General Principles in Older Adults
Confusion is a common presenting problem in many older patients, but it is not a normal part of aging. Most adults experience some cognitive changes as they age, such as decreases in the speed of processing information, lessened spontaneous recall, and small decreases in executive skills. Confusion, however, is not normal aging. When an older patient presents with confusion, it is important to determine whether the confusion is acute or chronic in nature. For example, is it a recent change (days to weeks) or has the change been more chronic and progressive in nature (months to years)? Sometimes the change will be manifested as an acute or sudden change in behavior, such as increased agitation, aggression, wandering, or falls, or a change in function. Understanding the nature and time line of the events will give you an indication regarding the potential underlying diagnosis.
Knowledge of baseline cognitive and physical functional status are key assessment parameters when evaluating confusion. Gathering baseline cognitive and functional status information from patients as well as caregivers, family, and friends will help you determine if the patient’s confusion represents an acute change as a result of delirium or if the confusion is more chronic and insidious, such as that related to dementia. It is important to note that while confusion is most commonly a symptom of delirium or dementia, it can also be associated with psychoses and affective disorders, specifically major depression.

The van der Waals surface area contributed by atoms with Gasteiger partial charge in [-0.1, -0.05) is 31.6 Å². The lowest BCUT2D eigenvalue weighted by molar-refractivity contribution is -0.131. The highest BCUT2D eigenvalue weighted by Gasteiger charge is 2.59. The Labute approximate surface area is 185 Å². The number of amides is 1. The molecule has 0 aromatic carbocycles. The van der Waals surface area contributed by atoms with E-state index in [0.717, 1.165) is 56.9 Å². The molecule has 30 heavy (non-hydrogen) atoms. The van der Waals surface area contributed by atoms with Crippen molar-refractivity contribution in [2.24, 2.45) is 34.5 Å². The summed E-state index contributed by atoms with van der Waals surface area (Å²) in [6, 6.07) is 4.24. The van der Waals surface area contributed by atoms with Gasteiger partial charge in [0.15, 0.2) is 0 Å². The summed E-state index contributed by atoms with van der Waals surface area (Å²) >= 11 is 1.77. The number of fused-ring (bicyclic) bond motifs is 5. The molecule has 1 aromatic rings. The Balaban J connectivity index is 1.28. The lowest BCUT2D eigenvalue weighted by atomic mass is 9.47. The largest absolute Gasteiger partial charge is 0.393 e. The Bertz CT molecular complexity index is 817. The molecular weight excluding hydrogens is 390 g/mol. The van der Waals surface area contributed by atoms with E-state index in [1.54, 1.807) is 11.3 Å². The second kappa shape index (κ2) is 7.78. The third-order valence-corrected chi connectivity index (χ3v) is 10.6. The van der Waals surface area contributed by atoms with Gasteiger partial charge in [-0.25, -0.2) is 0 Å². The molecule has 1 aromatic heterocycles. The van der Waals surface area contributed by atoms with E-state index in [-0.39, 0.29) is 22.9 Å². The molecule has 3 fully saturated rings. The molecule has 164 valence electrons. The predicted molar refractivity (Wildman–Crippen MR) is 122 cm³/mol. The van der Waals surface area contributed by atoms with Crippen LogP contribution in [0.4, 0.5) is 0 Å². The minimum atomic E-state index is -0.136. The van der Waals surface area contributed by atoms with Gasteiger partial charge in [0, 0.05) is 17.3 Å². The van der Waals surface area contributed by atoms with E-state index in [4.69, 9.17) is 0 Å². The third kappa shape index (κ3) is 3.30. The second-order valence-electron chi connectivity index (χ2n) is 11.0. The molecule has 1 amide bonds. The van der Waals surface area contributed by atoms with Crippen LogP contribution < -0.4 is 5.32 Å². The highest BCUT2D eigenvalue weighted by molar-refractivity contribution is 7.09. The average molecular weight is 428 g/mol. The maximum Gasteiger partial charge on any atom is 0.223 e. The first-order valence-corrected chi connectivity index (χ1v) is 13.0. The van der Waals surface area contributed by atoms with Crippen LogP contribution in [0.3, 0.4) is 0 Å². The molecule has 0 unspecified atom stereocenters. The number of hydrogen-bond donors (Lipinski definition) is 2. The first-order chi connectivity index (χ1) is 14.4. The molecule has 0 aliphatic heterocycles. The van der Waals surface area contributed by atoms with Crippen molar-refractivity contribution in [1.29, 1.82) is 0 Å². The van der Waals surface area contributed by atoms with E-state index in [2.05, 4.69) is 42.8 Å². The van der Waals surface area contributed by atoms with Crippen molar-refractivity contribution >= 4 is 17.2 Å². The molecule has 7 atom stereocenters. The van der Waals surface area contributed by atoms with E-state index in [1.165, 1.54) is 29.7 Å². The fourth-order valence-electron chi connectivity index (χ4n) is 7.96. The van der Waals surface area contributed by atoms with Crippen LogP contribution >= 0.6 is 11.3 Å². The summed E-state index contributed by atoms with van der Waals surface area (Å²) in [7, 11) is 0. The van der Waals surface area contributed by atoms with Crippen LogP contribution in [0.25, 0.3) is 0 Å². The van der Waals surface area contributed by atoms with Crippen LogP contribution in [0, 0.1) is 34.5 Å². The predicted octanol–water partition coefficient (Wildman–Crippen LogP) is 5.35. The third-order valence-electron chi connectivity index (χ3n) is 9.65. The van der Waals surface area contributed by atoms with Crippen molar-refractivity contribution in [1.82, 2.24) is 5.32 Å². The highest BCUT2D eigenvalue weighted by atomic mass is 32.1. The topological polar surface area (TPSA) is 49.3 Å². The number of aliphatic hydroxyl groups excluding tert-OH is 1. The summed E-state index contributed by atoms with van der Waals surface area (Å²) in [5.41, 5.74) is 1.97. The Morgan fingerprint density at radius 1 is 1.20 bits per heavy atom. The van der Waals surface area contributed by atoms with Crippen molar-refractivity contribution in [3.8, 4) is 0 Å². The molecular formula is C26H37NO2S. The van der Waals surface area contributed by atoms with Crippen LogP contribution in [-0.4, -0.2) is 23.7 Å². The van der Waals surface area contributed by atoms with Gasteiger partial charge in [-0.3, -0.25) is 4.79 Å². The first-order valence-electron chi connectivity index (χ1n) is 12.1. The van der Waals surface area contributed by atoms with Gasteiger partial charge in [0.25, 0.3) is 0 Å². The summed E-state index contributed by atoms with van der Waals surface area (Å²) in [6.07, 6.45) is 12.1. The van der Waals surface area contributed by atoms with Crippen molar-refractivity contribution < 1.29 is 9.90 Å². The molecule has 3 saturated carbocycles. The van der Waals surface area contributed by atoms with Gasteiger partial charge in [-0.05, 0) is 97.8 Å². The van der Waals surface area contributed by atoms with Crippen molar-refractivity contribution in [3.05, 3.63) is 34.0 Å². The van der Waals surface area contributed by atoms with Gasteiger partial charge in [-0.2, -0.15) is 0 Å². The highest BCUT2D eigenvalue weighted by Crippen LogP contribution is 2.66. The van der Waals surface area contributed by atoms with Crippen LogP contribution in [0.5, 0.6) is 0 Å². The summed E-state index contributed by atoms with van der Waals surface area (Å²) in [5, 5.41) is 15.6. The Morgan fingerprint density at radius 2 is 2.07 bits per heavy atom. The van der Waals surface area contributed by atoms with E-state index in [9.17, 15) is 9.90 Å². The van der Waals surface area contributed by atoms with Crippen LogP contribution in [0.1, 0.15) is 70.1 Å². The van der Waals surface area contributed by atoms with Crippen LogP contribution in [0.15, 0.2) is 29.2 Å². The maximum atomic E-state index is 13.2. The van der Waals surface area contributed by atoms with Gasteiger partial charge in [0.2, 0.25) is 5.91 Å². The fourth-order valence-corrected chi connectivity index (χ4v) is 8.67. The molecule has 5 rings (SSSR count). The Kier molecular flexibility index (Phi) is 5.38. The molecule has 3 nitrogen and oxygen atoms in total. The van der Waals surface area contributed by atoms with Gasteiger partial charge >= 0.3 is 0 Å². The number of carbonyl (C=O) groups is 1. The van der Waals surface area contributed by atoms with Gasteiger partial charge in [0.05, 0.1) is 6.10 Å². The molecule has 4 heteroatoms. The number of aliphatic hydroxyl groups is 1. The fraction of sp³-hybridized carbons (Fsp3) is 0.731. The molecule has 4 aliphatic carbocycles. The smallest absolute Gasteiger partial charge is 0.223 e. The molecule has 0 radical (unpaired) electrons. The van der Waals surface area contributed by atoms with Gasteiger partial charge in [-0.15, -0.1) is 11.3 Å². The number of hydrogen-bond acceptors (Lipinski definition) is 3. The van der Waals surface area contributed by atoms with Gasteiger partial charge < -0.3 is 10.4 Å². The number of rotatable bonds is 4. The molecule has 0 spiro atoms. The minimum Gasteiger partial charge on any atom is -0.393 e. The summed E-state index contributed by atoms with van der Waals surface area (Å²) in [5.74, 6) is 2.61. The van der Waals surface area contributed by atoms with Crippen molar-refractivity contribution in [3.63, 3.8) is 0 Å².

Delirium, often presenting as acute confusion, is a highly prevalent, preventable, life-threatening clinical syndrome in acutely ill older adults. It is characterized by an acute change in cognition and attention, with disturbances in consciousness, orientation, memory, thought, perception and/or behavior. In contrast to dementia, which is a chronic confusional state, delirium typically develops over a short period of time (hours to days), fluctuates over the course of the day (often worsening at night) with varying inability to concentrate, maintain attention, and sustain purposeful behavior. Anxiety, irritability, and psychomotor restlessness with insomnia are common. These patients may pick at their intravenous lines, take off their oxygen, disconnect monitoring equipment, exhibit poor safety awareness, and/or talk to people who are not present. Other perceptual disturbances (often visual hallucinations) are also commonly accompanied by paranoid delusional thinking exacerbating the patient’s behavioral and emotional manifestations. Agitated behaviors commonly associated with delirium often lead to use of physical and chemical restraints, further compounding the risk of functional loss and serious complications.
Family and caregivers may report the patient was “fine” during the day, but became confused, restless, and agitated during the middle of the night. The change, however, may be even more subtle: “She isn’t acting quite right.” When family and caregivers can pinpoint such a subtle change over the course of a day or week, that should be taken seriously, and delirium should ...